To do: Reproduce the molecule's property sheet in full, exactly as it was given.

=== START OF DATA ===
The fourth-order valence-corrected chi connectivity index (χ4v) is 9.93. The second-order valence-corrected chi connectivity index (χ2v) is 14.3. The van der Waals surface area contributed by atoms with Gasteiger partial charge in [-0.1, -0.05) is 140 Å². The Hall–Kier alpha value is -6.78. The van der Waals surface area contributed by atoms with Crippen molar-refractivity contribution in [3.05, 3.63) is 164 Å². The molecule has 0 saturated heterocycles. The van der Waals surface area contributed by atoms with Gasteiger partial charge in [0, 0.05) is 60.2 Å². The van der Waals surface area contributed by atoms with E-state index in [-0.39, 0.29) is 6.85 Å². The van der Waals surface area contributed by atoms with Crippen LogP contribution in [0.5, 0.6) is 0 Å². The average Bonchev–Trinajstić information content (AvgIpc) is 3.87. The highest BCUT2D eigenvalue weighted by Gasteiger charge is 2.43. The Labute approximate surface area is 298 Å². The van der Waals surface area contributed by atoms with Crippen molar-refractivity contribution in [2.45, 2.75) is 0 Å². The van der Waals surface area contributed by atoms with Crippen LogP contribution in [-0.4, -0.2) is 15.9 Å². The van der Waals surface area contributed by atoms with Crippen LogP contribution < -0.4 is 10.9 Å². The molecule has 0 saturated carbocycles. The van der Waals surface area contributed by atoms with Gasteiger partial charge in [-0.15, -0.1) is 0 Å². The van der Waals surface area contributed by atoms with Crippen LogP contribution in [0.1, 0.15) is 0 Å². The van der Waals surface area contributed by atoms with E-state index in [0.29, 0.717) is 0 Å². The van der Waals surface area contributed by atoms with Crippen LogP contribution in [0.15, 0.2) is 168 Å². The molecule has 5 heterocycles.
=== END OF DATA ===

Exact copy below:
The fourth-order valence-corrected chi connectivity index (χ4v) is 9.93. The second-order valence-corrected chi connectivity index (χ2v) is 14.3. The van der Waals surface area contributed by atoms with Gasteiger partial charge in [-0.1, -0.05) is 140 Å². The Hall–Kier alpha value is -6.78. The van der Waals surface area contributed by atoms with Crippen molar-refractivity contribution in [3.05, 3.63) is 164 Å². The molecule has 0 saturated heterocycles. The van der Waals surface area contributed by atoms with Gasteiger partial charge in [0, 0.05) is 60.2 Å². The van der Waals surface area contributed by atoms with E-state index in [-0.39, 0.29) is 6.85 Å². The van der Waals surface area contributed by atoms with Crippen LogP contribution in [0.5, 0.6) is 0 Å². The average Bonchev–Trinajstić information content (AvgIpc) is 3.87. The highest BCUT2D eigenvalue weighted by Gasteiger charge is 2.43. The Labute approximate surface area is 298 Å². The van der Waals surface area contributed by atoms with Crippen molar-refractivity contribution in [2.45, 2.75) is 0 Å². The van der Waals surface area contributed by atoms with Crippen LogP contribution in [-0.4, -0.2) is 15.9 Å². The van der Waals surface area contributed by atoms with Crippen LogP contribution < -0.4 is 10.9 Å². The molecule has 0 saturated carbocycles. The van der Waals surface area contributed by atoms with Gasteiger partial charge in [-0.15, -0.1) is 0 Å². The van der Waals surface area contributed by atoms with Crippen LogP contribution in [0.1, 0.15) is 0 Å². The van der Waals surface area contributed by atoms with E-state index in [0.29, 0.717) is 0 Å². The van der Waals surface area contributed by atoms with Crippen LogP contribution in [0.15, 0.2) is 168 Å². The molecule has 5 heterocycles.